Agricultural Markets

Kenyan youths dumping farming for bodaboda, warns don

Easy money in the bodaboda sub-sector is luring youths away from farming, a researcher has warned.

Easy money in the bodaboda sub-sector is luring youths away from farming, a researcher has warned.

Speaking at a conference on promoting agriculture, climate and trade linkages in the East African Community organized by Consumer Unity and Trust Society (CUTS) in Nairobi, Dr. Gloria Otieno – an independent development economist – said young Kenyans are increasingly washing their hands off farming.

“Here we are, aiming to build capacities of various East African stakeholders for climate-aware, trade-driven and food security-enhancing agro-processing in the region, yet a key constituency – our young people – would rather ride a bodaboda for Kshs. 500 per day, instead of painstakingly working on a long-term harvest,” she said.

She told the conference, bringing together stakeholders from the government, business community, civil society, media, academia, and farming communities, as well as representatives of regional and international organizations, that Kenyan youths were simply not interested.

“They simply don’t want to do it. Now you have some of them, with a minimum of eight acres, telling you that they either ride bodabodas or seek your financial support towards election as ward representatives,” she said.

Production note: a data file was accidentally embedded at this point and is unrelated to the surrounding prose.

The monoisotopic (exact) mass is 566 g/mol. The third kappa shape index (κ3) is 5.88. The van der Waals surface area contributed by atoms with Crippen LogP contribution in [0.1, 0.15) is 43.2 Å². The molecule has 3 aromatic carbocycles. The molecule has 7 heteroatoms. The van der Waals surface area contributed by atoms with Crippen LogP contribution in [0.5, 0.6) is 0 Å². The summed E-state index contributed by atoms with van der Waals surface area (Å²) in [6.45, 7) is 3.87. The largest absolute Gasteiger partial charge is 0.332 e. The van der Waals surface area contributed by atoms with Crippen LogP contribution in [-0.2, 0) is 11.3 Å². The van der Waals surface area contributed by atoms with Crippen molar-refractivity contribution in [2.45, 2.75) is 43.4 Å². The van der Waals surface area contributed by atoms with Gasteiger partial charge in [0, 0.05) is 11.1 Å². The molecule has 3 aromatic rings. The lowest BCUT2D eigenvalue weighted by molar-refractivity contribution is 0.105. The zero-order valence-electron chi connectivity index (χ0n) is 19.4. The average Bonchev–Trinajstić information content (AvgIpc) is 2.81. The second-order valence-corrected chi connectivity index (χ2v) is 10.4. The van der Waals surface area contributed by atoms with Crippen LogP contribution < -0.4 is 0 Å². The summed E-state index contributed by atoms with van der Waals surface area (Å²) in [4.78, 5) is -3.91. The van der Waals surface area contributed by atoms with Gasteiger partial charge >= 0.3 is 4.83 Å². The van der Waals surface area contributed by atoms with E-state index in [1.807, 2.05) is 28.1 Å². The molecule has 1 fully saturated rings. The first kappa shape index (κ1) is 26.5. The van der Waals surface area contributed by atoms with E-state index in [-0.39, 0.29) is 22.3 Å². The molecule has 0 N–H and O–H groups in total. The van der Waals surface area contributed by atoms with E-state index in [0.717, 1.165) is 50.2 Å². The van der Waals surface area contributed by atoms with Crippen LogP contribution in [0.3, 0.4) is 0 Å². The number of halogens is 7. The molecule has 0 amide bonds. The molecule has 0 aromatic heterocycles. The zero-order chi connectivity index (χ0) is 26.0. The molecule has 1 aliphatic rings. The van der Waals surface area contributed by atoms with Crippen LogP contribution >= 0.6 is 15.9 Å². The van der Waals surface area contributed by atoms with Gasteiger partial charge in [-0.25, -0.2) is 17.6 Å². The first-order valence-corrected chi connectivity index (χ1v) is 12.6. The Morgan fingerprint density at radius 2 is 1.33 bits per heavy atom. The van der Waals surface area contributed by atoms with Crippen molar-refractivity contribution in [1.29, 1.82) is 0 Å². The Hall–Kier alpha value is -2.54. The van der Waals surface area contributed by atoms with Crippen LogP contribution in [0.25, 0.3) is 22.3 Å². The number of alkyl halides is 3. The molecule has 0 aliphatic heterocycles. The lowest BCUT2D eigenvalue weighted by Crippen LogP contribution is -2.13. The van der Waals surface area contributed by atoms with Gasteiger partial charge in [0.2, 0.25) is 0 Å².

Lack of technical and financial capacity, she added, is further limiting their engagement in agro-processing.

“The Youth Fund could have been a key instrument for engaging youth in agriculture and agro-processing, but it has been administered wrongly. Instead of investing in industries that create employment for youths and building their capacity through polytechnics and vocational training, the Fund gives them cash directly which they then spend on things like bodabodas,” she observed.

Adequate space and programs to engage youth in technological innovations that can drive mechanized agriculture, she noted, could aid the public in assessing current national and county government policies, so as to identify how youths could be interested in farming.

“We are losing youthful labour in rural farming at an alarming rate. Our elderly parents are now turning to herbicides to combat weeds, significantly disrupting the ecosystem,” she said.

Mrs. Rose Kagondu, a farmer from the Shauri Vision Women Group in Nyandarua County, told the conference that trade policies should ensure the availability of inputs despite climate change and markets for processed products.

“We also need access to cleaner technologies. Climate change policies should support this effort through targeted adaptation and mitigation initiatives,” she said.

Until 2019, CUTS will bring together, inform, train and move to advocacy action hundreds of stakeholders for more climate-aware, trade-driven and food security-enhancing agro-processing in East Africa.